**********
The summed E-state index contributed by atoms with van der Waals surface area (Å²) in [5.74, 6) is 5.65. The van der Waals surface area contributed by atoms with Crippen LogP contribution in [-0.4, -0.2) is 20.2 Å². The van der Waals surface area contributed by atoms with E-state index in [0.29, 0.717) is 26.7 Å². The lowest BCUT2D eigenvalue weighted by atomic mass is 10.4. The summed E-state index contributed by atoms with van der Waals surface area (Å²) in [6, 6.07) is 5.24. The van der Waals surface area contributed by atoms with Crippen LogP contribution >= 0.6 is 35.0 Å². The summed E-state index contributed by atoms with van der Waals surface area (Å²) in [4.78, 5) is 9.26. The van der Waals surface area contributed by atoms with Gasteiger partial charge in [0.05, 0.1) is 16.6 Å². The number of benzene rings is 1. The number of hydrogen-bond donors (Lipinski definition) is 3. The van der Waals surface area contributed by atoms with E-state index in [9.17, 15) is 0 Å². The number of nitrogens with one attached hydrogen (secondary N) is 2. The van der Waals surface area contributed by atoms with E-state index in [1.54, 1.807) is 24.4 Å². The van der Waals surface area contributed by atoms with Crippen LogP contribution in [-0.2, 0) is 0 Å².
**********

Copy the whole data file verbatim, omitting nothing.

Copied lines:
The summed E-state index contributed by atoms with van der Waals surface area (Å²) in [5.74, 6) is 5.65. The van der Waals surface area contributed by atoms with Crippen LogP contribution in [-0.4, -0.2) is 20.2 Å². The van der Waals surface area contributed by atoms with E-state index in [0.29, 0.717) is 26.7 Å². The lowest BCUT2D eigenvalue weighted by atomic mass is 10.4. The summed E-state index contributed by atoms with van der Waals surface area (Å²) in [6, 6.07) is 5.24. The van der Waals surface area contributed by atoms with Crippen LogP contribution >= 0.6 is 35.0 Å². The summed E-state index contributed by atoms with van der Waals surface area (Å²) in [4.78, 5) is 9.26. The van der Waals surface area contributed by atoms with Gasteiger partial charge in [0.05, 0.1) is 16.6 Å². The number of benzene rings is 1. The number of hydrogen-bond donors (Lipinski definition) is 3. The van der Waals surface area contributed by atoms with E-state index in [9.17, 15) is 0 Å². The number of nitrogens with one attached hydrogen (secondary N) is 2. The van der Waals surface area contributed by atoms with E-state index in [1.54, 1.807) is 24.4 Å². The van der Waals surface area contributed by atoms with Crippen LogP contribution in [-0.2, 0) is 0 Å².